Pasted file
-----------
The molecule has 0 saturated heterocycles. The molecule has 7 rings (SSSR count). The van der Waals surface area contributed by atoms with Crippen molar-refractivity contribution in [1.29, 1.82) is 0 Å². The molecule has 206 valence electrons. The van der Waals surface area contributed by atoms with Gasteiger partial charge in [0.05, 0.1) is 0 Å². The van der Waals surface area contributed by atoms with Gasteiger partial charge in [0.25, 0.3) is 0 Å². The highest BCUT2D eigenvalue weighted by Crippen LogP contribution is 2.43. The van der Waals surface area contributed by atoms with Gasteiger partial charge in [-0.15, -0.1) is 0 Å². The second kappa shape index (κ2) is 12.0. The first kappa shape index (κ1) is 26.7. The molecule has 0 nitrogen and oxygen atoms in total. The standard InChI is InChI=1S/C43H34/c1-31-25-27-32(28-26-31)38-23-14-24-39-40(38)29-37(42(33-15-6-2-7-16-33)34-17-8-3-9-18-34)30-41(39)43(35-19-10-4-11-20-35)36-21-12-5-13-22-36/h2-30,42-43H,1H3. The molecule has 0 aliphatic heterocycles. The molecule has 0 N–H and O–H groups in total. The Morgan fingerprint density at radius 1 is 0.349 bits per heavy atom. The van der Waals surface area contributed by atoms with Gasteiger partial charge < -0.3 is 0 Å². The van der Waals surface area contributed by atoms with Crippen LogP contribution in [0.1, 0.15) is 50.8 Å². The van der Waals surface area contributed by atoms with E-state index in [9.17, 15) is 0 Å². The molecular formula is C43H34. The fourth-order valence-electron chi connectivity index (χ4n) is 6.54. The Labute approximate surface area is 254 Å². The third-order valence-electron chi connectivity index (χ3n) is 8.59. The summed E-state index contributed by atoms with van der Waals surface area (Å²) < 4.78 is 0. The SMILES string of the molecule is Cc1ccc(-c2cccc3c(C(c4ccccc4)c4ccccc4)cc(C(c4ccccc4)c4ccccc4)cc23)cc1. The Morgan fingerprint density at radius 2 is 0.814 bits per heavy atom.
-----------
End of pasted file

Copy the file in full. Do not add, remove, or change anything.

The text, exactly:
The molecule has 0 saturated heterocycles. The molecule has 7 rings (SSSR count). The van der Waals surface area contributed by atoms with Crippen molar-refractivity contribution in [1.29, 1.82) is 0 Å². The molecule has 206 valence electrons. The van der Waals surface area contributed by atoms with Gasteiger partial charge in [0.05, 0.1) is 0 Å². The van der Waals surface area contributed by atoms with Gasteiger partial charge in [0.25, 0.3) is 0 Å². The highest BCUT2D eigenvalue weighted by Crippen LogP contribution is 2.43. The van der Waals surface area contributed by atoms with Gasteiger partial charge in [-0.15, -0.1) is 0 Å². The second kappa shape index (κ2) is 12.0. The first kappa shape index (κ1) is 26.7. The molecule has 0 nitrogen and oxygen atoms in total. The standard InChI is InChI=1S/C43H34/c1-31-25-27-32(28-26-31)38-23-14-24-39-40(38)29-37(42(33-15-6-2-7-16-33)34-17-8-3-9-18-34)30-41(39)43(35-19-10-4-11-20-35)36-21-12-5-13-22-36/h2-30,42-43H,1H3. The molecule has 0 aliphatic heterocycles. The molecule has 0 N–H and O–H groups in total. The Morgan fingerprint density at radius 1 is 0.349 bits per heavy atom. The van der Waals surface area contributed by atoms with Gasteiger partial charge < -0.3 is 0 Å². The van der Waals surface area contributed by atoms with Crippen LogP contribution in [0.1, 0.15) is 50.8 Å². The van der Waals surface area contributed by atoms with E-state index in [9.17, 15) is 0 Å². The molecular formula is C43H34. The fourth-order valence-electron chi connectivity index (χ4n) is 6.54. The Labute approximate surface area is 254 Å². The third-order valence-electron chi connectivity index (χ3n) is 8.59. The summed E-state index contributed by atoms with van der Waals surface area (Å²) < 4.78 is 0. The SMILES string of the molecule is Cc1ccc(-c2cccc3c(C(c4ccccc4)c4ccccc4)cc(C(c4ccccc4)c4ccccc4)cc23)cc1. The Morgan fingerprint density at radius 2 is 0.814 bits per heavy atom.